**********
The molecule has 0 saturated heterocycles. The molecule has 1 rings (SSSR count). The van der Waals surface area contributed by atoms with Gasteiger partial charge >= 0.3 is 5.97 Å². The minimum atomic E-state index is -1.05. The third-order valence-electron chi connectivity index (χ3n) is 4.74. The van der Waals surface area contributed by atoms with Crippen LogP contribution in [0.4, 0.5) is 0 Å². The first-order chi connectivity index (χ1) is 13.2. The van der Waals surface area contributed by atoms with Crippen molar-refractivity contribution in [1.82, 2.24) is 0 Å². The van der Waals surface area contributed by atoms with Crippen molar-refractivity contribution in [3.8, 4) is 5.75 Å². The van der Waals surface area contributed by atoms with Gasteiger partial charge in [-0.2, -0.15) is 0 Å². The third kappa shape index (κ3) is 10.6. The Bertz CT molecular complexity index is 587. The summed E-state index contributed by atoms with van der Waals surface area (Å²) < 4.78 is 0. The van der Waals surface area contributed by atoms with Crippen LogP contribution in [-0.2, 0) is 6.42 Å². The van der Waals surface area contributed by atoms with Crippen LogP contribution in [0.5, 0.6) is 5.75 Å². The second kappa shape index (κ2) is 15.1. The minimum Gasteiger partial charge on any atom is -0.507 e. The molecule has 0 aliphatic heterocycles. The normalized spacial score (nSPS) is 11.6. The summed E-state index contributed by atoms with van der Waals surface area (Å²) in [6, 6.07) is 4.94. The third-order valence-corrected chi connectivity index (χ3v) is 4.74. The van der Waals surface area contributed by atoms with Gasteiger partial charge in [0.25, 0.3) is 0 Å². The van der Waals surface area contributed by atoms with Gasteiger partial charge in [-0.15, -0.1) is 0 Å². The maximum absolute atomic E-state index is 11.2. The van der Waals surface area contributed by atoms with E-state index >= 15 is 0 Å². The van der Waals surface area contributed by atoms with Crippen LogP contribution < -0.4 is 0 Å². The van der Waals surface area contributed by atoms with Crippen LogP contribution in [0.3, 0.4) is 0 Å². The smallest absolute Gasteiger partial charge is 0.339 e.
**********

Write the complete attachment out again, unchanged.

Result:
The molecule has 0 saturated heterocycles. The molecule has 1 rings (SSSR count). The van der Waals surface area contributed by atoms with Gasteiger partial charge >= 0.3 is 5.97 Å². The minimum atomic E-state index is -1.05. The third-order valence-electron chi connectivity index (χ3n) is 4.74. The van der Waals surface area contributed by atoms with Crippen LogP contribution in [0.4, 0.5) is 0 Å². The first-order chi connectivity index (χ1) is 13.2. The van der Waals surface area contributed by atoms with Crippen molar-refractivity contribution in [1.82, 2.24) is 0 Å². The van der Waals surface area contributed by atoms with Crippen molar-refractivity contribution in [3.8, 4) is 5.75 Å². The van der Waals surface area contributed by atoms with Gasteiger partial charge in [-0.2, -0.15) is 0 Å². The third kappa shape index (κ3) is 10.6. The Bertz CT molecular complexity index is 587. The summed E-state index contributed by atoms with van der Waals surface area (Å²) < 4.78 is 0. The van der Waals surface area contributed by atoms with Crippen LogP contribution in [-0.2, 0) is 6.42 Å². The van der Waals surface area contributed by atoms with Crippen LogP contribution in [0.5, 0.6) is 5.75 Å². The second kappa shape index (κ2) is 15.1. The minimum Gasteiger partial charge on any atom is -0.507 e. The molecule has 0 aliphatic heterocycles. The normalized spacial score (nSPS) is 11.6. The summed E-state index contributed by atoms with van der Waals surface area (Å²) in [6, 6.07) is 4.94. The third-order valence-corrected chi connectivity index (χ3v) is 4.74. The van der Waals surface area contributed by atoms with Gasteiger partial charge in [0.25, 0.3) is 0 Å². The van der Waals surface area contributed by atoms with Gasteiger partial charge in [-0.15, -0.1) is 0 Å². The maximum absolute atomic E-state index is 11.2. The van der Waals surface area contributed by atoms with E-state index >= 15 is 0 Å². The van der Waals surface area contributed by atoms with Crippen LogP contribution < -0.4 is 0 Å². The van der Waals surface area contributed by atoms with Crippen LogP contribution in [0.3, 0.4) is 0 Å². The smallest absolute Gasteiger partial charge is 0.339 e.